3 of 7
3
HD: Ranting About Hyphens
Posted: 08 December 2012 04:33 PM   [ Ignore ]   [ # 31 ]
Avatar
RankRankRankRankRank
Total Posts:  2879
Joined  2007-02-26

Council on Social Work Education initiated committee enhanced the definition of military social work and developed recommended competencies in military social work practice and education.

I’ll have a go....

I reckon (Council on Social Work Education initiated committee) is the subject, and it means a committee that was initiated by the Council on Social Work Education. They enhanced a definition and developed some recommended competencies, so it was quite a big week for them.

But yes, hanging is too good.

Profile
 
 
Posted: 08 December 2012 04:34 PM   [ Ignore ]   [ # 32 ]
Administrator
Avatar
RankRankRankRankRank
Total Posts:  4461
Joined  2007-01-03

Wow. Bureaucratic lingo gone wild.

At least that one is mostly grammatically correct, except for the subject-verb agreement—it should be “was,” not “were.” But I can’t imagine how to say it intelligibly with anything approaching that structure. I’d go with: “The recruits were able to substitute their need for familial ties with peer camaraderie during their training.”

Profile
 
 
Posted: 08 December 2012 07:20 PM   [ Ignore ]   [ # 33 ]
Avatar
RankRankRankRank
Total Posts:  633
Joined  2011-04-10

If I think of the first sentence as a fragment of a summary or resume, it almost makes sense as written if the indicated pauses are applied:

Council on Social Work Education:  initiated committee; enhanced the definition of military social work; and developed recommended competencies in military social work, practice, and education.

Profile
 
 
Posted: 08 December 2012 07:43 PM   [ Ignore ]   [ # 34 ]
Avatar
RankRankRankRankRank
Total Posts:  2879
Joined  2007-02-26

or maybe as a free-form poem.

Profile
 
 
Posted: 10 December 2012 05:48 PM   [ Ignore ]   [ # 35 ]
RankRankRank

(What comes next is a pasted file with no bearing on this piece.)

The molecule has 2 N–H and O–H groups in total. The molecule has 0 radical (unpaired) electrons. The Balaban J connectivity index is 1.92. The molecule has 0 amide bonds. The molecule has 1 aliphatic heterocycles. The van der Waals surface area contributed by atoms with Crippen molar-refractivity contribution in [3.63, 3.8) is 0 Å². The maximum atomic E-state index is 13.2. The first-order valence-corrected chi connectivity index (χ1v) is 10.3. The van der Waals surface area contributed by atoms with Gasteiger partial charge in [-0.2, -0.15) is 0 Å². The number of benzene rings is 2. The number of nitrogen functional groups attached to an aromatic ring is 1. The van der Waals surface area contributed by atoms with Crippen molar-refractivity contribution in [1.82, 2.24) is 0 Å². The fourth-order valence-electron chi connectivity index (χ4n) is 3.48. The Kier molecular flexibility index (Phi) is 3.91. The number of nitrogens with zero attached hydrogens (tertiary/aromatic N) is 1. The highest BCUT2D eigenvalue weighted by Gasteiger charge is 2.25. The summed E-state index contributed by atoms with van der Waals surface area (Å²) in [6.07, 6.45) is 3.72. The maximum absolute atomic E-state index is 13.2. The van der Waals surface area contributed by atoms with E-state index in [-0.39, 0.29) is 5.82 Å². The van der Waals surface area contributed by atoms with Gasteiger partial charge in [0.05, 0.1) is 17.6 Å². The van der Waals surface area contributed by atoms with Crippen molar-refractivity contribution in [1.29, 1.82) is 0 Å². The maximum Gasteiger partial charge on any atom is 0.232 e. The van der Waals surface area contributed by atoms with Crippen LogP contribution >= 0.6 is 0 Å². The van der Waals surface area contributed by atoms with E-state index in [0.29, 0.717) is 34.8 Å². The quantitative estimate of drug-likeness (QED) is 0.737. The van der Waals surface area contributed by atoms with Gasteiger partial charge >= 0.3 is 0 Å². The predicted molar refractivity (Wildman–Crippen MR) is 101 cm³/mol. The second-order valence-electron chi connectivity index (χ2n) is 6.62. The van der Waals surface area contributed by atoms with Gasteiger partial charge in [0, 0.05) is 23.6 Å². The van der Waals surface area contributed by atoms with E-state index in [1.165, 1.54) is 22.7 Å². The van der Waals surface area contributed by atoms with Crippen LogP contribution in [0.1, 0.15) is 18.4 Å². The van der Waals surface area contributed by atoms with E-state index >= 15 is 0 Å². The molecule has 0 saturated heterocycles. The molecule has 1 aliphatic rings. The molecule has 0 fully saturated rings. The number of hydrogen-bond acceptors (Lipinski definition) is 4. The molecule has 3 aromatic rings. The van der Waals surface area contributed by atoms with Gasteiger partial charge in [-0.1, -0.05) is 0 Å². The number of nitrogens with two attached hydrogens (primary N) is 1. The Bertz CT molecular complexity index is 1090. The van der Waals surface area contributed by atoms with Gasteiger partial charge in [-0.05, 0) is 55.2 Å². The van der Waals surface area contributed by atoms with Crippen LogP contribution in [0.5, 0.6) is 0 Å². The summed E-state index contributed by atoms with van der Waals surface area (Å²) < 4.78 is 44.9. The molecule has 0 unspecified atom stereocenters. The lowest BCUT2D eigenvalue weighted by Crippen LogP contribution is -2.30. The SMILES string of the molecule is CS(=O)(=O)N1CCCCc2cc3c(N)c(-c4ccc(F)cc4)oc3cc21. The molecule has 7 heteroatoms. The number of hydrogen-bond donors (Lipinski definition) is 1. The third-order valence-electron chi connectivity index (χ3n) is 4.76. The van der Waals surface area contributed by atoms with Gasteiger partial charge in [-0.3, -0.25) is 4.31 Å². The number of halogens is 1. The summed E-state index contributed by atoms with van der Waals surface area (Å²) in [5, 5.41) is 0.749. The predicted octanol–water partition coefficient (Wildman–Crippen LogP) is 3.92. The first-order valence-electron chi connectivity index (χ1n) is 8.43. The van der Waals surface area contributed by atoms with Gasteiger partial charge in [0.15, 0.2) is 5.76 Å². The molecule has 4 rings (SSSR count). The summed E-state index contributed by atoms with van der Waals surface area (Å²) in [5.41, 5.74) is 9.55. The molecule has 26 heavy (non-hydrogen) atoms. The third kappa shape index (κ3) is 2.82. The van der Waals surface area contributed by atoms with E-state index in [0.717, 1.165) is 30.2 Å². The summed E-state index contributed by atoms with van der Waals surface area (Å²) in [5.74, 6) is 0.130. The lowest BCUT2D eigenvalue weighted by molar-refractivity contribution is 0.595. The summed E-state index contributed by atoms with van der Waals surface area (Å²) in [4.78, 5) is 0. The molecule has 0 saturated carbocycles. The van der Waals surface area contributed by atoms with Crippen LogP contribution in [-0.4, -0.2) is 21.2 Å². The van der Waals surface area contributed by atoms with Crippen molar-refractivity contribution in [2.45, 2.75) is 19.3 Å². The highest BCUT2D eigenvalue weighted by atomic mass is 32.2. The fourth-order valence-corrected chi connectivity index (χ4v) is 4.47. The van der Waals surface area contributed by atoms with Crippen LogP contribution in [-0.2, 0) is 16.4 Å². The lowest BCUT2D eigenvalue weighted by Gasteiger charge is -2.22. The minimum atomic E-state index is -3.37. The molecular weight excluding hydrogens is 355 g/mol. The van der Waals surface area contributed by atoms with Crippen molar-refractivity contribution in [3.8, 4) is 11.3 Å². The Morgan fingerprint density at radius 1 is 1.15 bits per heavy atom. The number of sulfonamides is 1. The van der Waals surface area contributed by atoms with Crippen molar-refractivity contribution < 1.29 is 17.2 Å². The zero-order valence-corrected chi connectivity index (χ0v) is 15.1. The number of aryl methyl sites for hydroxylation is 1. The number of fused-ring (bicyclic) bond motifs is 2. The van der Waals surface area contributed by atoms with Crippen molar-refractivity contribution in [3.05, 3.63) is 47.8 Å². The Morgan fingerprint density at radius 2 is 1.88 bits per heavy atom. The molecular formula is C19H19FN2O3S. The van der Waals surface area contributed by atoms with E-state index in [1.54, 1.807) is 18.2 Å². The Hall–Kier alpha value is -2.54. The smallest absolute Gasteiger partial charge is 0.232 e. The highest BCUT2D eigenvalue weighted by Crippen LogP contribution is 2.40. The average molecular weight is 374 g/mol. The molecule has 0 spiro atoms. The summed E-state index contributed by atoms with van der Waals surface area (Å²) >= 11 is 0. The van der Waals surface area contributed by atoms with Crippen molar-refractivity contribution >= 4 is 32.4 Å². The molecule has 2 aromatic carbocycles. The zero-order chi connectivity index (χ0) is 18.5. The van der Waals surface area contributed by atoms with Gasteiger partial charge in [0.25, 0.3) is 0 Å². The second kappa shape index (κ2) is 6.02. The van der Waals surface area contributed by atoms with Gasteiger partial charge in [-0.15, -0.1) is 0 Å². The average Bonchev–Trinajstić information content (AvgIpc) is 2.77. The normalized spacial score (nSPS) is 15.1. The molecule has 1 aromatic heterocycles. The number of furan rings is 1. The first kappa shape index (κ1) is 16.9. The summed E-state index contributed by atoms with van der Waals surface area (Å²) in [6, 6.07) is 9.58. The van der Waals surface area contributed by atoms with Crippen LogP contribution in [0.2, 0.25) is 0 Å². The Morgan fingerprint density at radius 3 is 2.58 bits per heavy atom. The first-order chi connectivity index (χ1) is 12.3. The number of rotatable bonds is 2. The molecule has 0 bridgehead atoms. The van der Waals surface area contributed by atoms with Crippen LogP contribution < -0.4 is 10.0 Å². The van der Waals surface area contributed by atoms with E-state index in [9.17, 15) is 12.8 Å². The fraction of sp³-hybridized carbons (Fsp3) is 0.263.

Total Posts:  267
Joined  2007-02-17

There are several things I don’t understand.

I don’t understand why Jen Doll’s ‘careful reader’ informed her that ‘pre-Civil War’ should take an en dash instead of a hyphen. What strange new rule is this?

I don’t understand why Dave dogmatically says that a dash should be an em dash with no spaces on either side. There is considerable difference of opinion on this: In The Elements of Typographic Style – which is the unofficial bible of the modern typographer  –  Robert Bringhurst recommends that dashes in text should be the en dash flanked by two spaces. This is much less visually disruptive than using the em dash with no space—which is recommended in editorial style books such as The Chicago Manual of Style — because there is less tension between the dash and the characters on either side of it. http://www.smashingmagazine.com/2011/08/15/mind-your-en-and-em-dashes-typographic-etiquette/

I don’t understand why languagehat compares the use of dashes and hyphens with standardised spelling. Nobody would argue that idiosyncratic spelling slows down reading comprehension; I don’t believe, if all the em dashes and en dashes in English were suddenly replaced by hyphens, that reading comprehension would be affected a jot. Or that 99% of people would even notice.

(Yet despite my iconoclastic tendencies, I was very happy that my new laptop had a numeric keypad, so I could type em and en dashes on boards like this using the Alt codes. I am a very sad person.)

Profile
 
 
Posted: 10 December 2012 06:50 PM   [ Ignore ]   [ # 36 ]
Avatar
RankRankRankRank
Total Posts:  1879
Joined  2007-02-19

Before perusing this thread, I’d never heard of an em-dash—or of an en-dash, for that matter.  Thanks, all, for the elucidation (I also checked out ellipsis, while I was at it. That was a new one, too). Though I can’t say I feel I’ve been deprived all these years.

Profile
 
 
Posted: 10 December 2012 07:01 PM   [ Ignore ]   [ # 37 ]
Administrator
Avatar
RankRankRankRankRank
Total Posts:  4461
Joined  2007-01-03

I don’t understand why Jen Doll’s ‘careful reader’ informed her that ‘pre-Civil War’ should take an en dash instead of a hyphen. What strange new rule is this?

Open compounds like Civil War are joined in larger compounds with en dashes. So it’s pre–Civil War, not pre-Civil War. I assume so as to highlight that the War is also modified by pre, and not just Civil. I hadn’t heard of that one either, but it’s in Chicago.

Profile
 
 
Posted: 10 December 2012 07:27 PM   [ Ignore ]   [ # 38 ]